Hypnosis is the ultimate being in the now. For me it is like meditation. A time of shutting down the noise and the chaos and allowing in the quiet, the peace and stillness by directing all of your focus in the one place using your own imagination. Time Out From Time without actually going anywhere! Of using the power of your own selective attention to focus on something that is useful and beneficial for you.

Which, for most of us (let’s face it), is probably not clucking like a chicken!

The noble art of the faux pas.

 

 

Recently I was invited to dinner at some friends’ place. It was a special occasion and they reminded me twice.

I turned up a day late. Whoops….

I said I would bring a bottle of wine.

I know nothing about wine so I selected a bottle that I thought looked “them.”

It was very “them.”-It was in fact the same special and expensive bottle that they had specially tracked down and purchased from interstate and given me the last time we caught up for dinner.

Whoops…

Ever had one of those really embarrassing moments where everything just sort of freeze frames and you feel like the proverbial deer in the headlights? Where there is a terrible deafening silence and your brain screams “Nooooooooo?!”

It is in this seemingly infinite cavern of emptiness where you have to decide on whether to:

A) attempt a cover-up (e.g.: “Oh, I liked the wine so much that I imported a whole carton to share-such a stunning drop!)

B) all pretend nothing happened (e.g.: “Oh, cough, cough… So, who painted that gorgeous picture on your wall?”)

Or C) laugh hilariously at your own stupidity (“Seriously, what a clown I am! I am so sorry. It reminds me of the time I…”)

I generally opt for (C), probably because I never seem to be able to pull off the other two (plus I have an encyclopaedic collection of other “stupid mistake” examples from which to entertain  even the most mortally offended.)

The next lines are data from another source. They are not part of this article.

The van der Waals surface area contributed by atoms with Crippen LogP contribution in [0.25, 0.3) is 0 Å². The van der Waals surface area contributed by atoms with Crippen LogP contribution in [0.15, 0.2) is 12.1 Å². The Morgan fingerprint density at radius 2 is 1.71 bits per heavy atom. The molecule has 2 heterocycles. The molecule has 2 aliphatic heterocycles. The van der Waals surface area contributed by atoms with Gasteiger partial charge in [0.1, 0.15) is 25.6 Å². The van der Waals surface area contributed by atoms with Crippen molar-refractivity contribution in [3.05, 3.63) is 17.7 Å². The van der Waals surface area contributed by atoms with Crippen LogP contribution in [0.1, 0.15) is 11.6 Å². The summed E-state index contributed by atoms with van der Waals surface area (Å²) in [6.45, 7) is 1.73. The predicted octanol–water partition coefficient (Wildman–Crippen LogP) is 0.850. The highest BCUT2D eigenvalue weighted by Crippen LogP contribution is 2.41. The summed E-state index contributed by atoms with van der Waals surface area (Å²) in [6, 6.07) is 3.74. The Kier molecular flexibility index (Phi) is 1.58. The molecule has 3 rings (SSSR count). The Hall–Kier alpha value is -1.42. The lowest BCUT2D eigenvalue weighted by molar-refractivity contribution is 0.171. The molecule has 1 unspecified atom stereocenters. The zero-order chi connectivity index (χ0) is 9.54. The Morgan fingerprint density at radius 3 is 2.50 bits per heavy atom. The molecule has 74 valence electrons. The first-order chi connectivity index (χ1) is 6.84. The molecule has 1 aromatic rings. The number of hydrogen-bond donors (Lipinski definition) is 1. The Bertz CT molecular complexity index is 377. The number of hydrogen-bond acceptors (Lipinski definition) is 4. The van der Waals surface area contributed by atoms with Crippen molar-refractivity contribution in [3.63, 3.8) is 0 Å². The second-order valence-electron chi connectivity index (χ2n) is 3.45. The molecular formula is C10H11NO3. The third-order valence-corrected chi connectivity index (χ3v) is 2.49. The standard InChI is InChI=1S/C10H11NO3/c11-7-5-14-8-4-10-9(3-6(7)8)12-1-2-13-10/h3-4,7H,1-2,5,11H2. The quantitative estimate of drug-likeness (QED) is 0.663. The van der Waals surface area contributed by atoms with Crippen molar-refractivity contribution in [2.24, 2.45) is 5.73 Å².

It reminded me of one of the most boring dinner parties I had ever been to where our host spent aaaaall night talking ad nauseam about himself and his just-as-boring job in endless, mind-numbingly minute detail.

After years of “hearing children read”(I use the term loosely :) ) I had cultivated the ability to look completely engaged and interested whilst at the same time skipping gaily through the fields of my own imagination. (My friends and family have all cottoned onto this unfortunately…)

Anyway, after hours of verbal diarrhoea Mr Blah finally stopped talking long enough to inhale some dessert and there was a silence that was of sufficient length to wake me up from my four-hour coma. The sudden silence shocked me into the realisation that I had not made any conversational contribution for some time so, without thinking, I piped up brightly “So Mr Blah, tell us what you do for a living?” In the following deathly silence, broken only by a couple of nervous laughs, I suddenly had nine people all looking at me like: a) I was a lunatic, who: b) had obviously not listened to one thing that was said all night.

Both of which were perfectly true of course…

They never did invite me to dinner again. (That was a bit of a shame…. No, I mean it, sort of…)

 

What happens when we get those “social niceties” all wrong?

I guess we have a couple of choices-we can be mortified and beat ourselves up-

(I’ve met people whose cheeks still flush with shame years afterwards and seriously believe that people still care that they “ruined the entire wedding-(in 1979)- by forgetting to thank the lady who made the cake..”- Yep, I bet that lady still wakes up each morning and thinks “I’ll never forget that wicked, evil bride- I’ll NEVER forgive her…”)

Or, we can have a bloody good laugh at ourselves and look forward to telling yet another “You’ll never guess what I did this time?!” story.

Things happen.

It’s how we choose to look at them that makes all the difference in our worlds…